By Yehuda Geberer & Dovi Safier
For Herman Hollander — a German Jewish refugee who became a Vaad Hatzalah activist — and his wife Grace, the dramatic news in late 1944 was a call to immediate and decisive action.
A window of opportunity had opened to ransom large numbers of Jews from Nazi captivity. Former Swiss politician Jean-Marie Musy, at the behest of Recha Sternbuch of St. Gallen, contacted an old acquaintance of his: SS chief Heinrich Himmler. An offer was relayed to deposit huge sums of money if Jews were released. These negotiations offered a glimmer of hope to save some of the remaining few thousands of Jews still living under Nazi occupation.
Serious doubt remained as to whether Himmler would keep his word, or whether the rescue funds would even be permitted to reach Axis territory. Nonetheless, the Hollanders could not pass up an opportunity to save lives! With a sense of alacrity, they sold their hard-earned, newly acquired Brooklyn abode, with the proceeds benefiting the life-saving work of the Vaad Hatzalah.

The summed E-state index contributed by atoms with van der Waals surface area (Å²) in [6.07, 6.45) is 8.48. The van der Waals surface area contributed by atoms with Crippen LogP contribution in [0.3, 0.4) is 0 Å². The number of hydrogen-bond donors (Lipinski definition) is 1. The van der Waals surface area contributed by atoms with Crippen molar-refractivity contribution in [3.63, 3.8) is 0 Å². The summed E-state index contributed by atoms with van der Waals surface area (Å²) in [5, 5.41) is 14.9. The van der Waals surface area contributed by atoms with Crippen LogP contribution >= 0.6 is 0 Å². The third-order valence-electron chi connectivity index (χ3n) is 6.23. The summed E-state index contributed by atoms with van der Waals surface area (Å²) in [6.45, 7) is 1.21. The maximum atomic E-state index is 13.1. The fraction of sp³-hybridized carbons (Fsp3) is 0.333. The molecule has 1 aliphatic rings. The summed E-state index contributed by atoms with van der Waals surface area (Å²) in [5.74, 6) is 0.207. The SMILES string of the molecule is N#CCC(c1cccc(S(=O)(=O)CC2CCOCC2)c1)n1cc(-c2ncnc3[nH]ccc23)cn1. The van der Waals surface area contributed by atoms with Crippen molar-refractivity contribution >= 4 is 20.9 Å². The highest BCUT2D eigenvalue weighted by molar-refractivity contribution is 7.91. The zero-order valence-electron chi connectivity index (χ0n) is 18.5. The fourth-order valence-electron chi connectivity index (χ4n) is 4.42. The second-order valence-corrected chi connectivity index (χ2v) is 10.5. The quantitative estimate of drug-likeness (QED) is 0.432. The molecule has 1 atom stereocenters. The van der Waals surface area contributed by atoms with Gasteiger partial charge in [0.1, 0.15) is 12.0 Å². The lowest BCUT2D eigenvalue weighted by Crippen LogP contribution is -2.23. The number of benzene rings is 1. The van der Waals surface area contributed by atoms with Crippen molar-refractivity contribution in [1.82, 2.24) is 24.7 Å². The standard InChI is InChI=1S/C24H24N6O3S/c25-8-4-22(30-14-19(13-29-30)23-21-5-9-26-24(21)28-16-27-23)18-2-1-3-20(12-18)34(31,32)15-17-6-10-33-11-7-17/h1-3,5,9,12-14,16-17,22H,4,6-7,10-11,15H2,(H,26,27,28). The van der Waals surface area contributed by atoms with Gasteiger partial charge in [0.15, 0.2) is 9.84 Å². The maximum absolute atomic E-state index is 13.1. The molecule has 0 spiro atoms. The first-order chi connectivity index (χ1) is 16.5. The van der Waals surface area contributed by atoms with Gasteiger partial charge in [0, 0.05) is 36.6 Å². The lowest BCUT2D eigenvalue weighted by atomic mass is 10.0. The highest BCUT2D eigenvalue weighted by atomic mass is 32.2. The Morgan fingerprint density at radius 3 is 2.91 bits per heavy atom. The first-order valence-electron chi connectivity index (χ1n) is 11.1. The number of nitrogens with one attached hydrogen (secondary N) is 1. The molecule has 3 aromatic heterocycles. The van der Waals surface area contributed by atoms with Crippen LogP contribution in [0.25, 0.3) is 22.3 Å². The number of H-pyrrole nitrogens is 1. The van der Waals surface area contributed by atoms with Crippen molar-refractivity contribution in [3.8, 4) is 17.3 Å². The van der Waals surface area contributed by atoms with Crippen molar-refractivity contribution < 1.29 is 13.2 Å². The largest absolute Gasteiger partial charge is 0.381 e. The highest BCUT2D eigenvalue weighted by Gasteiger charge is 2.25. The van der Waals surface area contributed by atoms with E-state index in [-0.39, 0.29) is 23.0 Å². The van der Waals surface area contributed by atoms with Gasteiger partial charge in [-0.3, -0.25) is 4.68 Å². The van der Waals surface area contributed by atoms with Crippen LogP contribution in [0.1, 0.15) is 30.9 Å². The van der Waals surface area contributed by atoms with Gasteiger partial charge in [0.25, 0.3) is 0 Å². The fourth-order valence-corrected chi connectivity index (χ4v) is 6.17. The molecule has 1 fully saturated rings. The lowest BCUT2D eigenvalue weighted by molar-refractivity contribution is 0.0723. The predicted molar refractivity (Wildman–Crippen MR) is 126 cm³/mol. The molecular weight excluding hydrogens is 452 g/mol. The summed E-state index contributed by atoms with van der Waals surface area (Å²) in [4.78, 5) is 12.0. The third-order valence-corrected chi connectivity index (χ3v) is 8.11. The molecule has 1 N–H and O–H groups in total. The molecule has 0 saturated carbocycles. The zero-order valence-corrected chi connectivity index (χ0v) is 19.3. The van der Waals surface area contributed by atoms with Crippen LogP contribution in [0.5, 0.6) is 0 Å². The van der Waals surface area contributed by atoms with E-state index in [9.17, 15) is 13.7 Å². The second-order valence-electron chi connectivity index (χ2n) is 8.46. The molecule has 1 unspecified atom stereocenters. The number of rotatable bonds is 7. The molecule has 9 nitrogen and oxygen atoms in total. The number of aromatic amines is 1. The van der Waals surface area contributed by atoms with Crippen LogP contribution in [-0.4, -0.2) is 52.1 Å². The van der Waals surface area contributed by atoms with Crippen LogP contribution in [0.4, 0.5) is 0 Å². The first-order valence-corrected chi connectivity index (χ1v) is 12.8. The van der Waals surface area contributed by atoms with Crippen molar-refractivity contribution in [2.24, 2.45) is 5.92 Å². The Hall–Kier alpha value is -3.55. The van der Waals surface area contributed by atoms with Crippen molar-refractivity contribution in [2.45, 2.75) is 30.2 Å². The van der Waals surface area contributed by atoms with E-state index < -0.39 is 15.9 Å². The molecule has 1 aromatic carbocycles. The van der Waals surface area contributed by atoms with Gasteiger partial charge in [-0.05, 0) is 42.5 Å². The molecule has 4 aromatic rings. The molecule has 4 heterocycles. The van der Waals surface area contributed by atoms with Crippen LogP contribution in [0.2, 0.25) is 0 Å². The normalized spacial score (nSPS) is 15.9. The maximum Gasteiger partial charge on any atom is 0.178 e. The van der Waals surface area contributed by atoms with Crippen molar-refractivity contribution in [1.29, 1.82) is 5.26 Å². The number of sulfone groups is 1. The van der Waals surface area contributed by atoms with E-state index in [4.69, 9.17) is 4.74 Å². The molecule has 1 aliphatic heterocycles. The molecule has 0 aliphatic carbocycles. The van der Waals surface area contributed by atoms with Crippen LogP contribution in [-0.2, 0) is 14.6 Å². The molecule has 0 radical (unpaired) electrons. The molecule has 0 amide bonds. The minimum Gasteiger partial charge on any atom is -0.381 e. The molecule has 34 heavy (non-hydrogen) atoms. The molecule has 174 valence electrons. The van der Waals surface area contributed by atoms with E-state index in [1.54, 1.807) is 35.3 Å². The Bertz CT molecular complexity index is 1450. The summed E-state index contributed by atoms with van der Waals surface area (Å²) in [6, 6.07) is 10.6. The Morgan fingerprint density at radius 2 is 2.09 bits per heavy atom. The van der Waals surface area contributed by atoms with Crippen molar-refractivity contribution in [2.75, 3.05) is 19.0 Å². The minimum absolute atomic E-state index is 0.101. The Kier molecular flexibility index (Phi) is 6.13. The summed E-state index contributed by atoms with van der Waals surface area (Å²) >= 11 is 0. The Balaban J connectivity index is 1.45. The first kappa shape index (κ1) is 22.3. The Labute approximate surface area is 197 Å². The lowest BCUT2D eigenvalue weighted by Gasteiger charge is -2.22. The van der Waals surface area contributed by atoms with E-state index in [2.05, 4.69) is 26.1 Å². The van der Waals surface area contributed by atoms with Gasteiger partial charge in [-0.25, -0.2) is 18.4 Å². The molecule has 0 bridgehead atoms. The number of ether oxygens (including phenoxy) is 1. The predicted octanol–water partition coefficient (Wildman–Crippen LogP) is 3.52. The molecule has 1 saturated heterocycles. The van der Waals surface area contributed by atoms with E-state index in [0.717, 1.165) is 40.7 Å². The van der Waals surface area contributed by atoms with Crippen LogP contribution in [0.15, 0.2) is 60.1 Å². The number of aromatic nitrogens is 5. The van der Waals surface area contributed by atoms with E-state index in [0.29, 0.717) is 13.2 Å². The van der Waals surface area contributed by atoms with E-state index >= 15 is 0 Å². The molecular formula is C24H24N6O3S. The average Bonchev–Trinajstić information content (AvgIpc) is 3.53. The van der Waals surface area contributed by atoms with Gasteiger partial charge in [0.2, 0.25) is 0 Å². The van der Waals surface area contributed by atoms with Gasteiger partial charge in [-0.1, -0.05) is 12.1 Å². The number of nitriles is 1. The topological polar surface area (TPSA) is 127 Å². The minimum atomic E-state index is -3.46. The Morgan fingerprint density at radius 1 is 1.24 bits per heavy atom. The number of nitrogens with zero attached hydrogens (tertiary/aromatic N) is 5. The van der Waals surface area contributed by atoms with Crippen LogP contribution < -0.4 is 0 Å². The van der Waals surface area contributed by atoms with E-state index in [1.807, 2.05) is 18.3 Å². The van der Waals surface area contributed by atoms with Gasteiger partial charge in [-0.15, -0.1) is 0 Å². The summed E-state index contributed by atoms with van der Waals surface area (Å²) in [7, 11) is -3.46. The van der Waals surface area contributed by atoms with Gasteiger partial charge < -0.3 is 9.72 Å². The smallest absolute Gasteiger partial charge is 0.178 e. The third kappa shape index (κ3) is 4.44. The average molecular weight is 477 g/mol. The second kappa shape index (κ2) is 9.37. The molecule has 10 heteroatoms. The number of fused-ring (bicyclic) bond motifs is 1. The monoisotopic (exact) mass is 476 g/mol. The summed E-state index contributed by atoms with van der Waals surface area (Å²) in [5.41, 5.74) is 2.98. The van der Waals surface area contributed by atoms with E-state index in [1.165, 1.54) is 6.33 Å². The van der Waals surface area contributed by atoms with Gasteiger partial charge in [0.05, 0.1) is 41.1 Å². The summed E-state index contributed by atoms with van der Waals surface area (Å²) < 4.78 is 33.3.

At a crucial dinner for Yeshivas Mir Yerushalayim in 2013, noted philanthropist Shlomo Yehuda Rechnitz inspired the overflow crowd with the account of how, as a young businessman, he borrowed funds from a friend so he could fulfill a significant pledge he’d made to his rosh yeshivah, Rav Nosson Tzvi Finkel ztz”l.
Did You Know:
An important leader in the American Mizrachi, Herman Hollander settled in Israel in 1948, where he was immediately appointed as the first director-general of Israel’s Ministry of Trade and Industry, a position he would hold for decades.
(Originally featured in Mishpacha Magazine, Issue 808)